Cougars rally to freeze tuition

“Ain’t no power like the power of students because the power of students don’t stop.” Chanted many students from all over Oregon on Feb. 12 at the state Capitol for the freeze tuition rally. Paying for school is a constant battle that never seems to end for many students. The thought of tuition costs going up once again is frustrating. Unfortunately, that might be the reality for Clackamas Community College as well as all other Oregon community colleges and universities.

Outgoing Governor John Kitzhaber’s current request for funding is not enough to restore cuts or prevent tuition increases. Community colleges need $550 million dollars and universities need $755 million in order to cover those costs and freeze tuition for two years.

At the freeze tuition rally, students had the chance to make sure their voices were heard by the Oregon legislators. People chanted, held signs, and listened to speakers from various local colleges. Jayne Miller, a student from Oregon State University who is currently working towards her master’s degree, was very passionate about the issue.

“I’m cleaning houses to pay for that degree. I shouldn’t have to pay those exorbitant prices and work to try to make ends meet to go to school,” Miller said.

One of the speakers, State Representative Peter Buckley, spoke to the crowd about the influence this generation has on the future of the state and the decision of whether education receives funding.

“You’re going to drive that decision,” Buckley said. “Because our state has to decide, but it’s your generation that’s going to force that decision.” Buckley also said that is has been 25 years of disinvestment in education on all levels, from K-12 through universities. He said that it’s up to the people to make a difference; people have to speak up before any changes can be made.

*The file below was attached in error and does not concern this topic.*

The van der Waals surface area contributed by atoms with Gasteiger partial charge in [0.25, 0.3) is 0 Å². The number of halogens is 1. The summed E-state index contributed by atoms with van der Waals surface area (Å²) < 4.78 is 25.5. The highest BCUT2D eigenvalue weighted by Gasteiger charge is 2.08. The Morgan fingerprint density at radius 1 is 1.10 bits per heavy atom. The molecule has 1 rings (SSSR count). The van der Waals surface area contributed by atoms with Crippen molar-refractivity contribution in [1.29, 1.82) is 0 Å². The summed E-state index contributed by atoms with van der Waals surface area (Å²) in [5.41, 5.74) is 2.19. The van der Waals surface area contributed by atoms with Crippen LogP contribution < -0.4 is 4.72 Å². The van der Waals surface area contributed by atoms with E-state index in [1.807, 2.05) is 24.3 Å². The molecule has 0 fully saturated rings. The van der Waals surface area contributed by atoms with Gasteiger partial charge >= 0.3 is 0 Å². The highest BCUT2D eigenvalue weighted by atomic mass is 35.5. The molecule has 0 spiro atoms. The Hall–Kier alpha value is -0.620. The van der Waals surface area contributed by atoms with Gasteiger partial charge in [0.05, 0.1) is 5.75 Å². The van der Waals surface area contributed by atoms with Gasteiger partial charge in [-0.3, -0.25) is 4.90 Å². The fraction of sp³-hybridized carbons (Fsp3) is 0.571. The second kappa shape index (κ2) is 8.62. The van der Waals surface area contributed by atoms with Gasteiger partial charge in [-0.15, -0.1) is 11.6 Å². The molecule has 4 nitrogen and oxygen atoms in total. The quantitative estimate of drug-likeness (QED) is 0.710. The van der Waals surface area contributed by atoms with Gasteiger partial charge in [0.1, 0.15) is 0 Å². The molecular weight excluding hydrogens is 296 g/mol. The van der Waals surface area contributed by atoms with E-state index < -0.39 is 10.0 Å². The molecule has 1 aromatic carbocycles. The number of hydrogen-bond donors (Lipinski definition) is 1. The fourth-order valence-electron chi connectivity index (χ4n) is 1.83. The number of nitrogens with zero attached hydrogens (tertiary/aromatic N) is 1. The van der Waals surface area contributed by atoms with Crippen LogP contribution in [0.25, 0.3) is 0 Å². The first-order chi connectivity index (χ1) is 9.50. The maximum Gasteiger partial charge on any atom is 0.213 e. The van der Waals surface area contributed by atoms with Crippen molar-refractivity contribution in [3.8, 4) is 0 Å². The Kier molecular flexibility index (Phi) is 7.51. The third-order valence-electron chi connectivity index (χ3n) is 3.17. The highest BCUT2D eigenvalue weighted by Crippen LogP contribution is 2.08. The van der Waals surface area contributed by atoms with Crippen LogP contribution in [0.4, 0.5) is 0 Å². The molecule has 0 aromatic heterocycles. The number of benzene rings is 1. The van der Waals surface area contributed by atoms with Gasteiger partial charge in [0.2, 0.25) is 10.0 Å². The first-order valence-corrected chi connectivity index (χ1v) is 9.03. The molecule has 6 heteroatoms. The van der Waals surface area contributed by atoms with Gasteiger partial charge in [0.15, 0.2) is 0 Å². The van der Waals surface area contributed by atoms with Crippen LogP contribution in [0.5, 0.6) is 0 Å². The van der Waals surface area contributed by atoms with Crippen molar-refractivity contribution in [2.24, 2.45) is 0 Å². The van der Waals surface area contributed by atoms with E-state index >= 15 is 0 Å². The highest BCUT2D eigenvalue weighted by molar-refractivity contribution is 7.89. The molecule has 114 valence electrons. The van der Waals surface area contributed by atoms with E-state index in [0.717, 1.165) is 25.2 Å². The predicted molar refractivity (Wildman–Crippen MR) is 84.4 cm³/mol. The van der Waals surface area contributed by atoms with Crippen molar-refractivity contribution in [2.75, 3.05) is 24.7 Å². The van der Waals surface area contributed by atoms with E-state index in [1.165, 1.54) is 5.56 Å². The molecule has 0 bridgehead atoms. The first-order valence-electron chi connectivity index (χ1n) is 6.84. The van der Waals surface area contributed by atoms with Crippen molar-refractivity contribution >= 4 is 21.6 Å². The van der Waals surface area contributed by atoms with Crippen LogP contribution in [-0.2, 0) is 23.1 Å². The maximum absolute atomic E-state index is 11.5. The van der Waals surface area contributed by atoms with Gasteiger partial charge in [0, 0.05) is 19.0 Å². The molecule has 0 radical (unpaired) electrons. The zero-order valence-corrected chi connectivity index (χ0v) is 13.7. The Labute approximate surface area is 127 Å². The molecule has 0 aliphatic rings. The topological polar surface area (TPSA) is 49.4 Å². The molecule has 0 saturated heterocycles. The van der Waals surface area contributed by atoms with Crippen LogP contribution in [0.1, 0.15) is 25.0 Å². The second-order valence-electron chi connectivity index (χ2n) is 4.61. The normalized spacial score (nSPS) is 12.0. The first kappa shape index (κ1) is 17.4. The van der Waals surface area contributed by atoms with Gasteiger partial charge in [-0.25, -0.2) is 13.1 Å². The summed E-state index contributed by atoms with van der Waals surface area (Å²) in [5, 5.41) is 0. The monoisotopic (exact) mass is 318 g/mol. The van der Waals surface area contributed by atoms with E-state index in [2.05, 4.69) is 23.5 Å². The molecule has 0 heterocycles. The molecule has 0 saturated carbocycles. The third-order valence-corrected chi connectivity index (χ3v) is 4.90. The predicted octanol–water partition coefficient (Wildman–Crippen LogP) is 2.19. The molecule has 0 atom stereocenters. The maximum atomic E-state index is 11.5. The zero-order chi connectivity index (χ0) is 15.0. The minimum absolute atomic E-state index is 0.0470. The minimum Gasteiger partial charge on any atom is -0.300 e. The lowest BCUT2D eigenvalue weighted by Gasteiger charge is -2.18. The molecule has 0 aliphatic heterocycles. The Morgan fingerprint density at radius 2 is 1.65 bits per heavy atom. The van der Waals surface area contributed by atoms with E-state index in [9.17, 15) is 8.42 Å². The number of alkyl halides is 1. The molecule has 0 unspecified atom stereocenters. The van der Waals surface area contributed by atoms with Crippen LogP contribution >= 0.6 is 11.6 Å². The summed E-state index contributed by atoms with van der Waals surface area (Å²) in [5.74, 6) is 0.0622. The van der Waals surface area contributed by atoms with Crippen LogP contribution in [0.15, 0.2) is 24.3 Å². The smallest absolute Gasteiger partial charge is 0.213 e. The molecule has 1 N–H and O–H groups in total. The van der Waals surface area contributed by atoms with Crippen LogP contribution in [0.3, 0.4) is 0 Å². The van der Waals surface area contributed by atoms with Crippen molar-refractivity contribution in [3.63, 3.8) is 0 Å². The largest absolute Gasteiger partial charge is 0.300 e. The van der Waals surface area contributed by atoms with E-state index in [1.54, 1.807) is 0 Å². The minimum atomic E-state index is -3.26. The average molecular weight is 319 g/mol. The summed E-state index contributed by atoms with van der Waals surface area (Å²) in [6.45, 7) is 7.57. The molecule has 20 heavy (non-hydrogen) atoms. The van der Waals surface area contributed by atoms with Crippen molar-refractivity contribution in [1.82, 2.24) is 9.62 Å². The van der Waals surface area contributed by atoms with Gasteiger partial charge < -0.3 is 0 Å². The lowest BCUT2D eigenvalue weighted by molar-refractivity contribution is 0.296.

“If education and labor stay together in partnership, if working families and students stay together, we can change the dynamic of our state and finally invest in education at a level that our students and our state deserve,” Buckley said, “And I promise you this, if you drive it, I will work like hell inside [the state Capitol].”

CCC Associated Student Government President Erick Breton, ASG Grants Department Officer Aleque Mack, ASG member Maddy Scott and ASG Clubs Senator Brent Finkbeiner had the opportunity to meet with numerous legislators and give their testimonies as to why they believe they should restore the funds.

Mack and Finkbeiner said they emphasized the importance of funding the resources and programs offered at CCC during their meetings. Mack added that without the funding, CCC may have to make cuts to faculty, math and writing labs, programs such as ASG, and Future Leaders and the chances up getting updated equipment for classes would decrease.

“We need this money so we can keep our resources.” Finkbeiner said. He also mentioned that they had the opportunity to speak with Senator Alan Olson and got quite a bit of support from him.

“I got a sneak peek at the bill that is going to be getting its first reading on Tuesday [Feb. 17] and it’s more than what we’re asking for. So hopefully we get that much money into the system. That would be great.” Finkbeiner said.

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Megan McCoy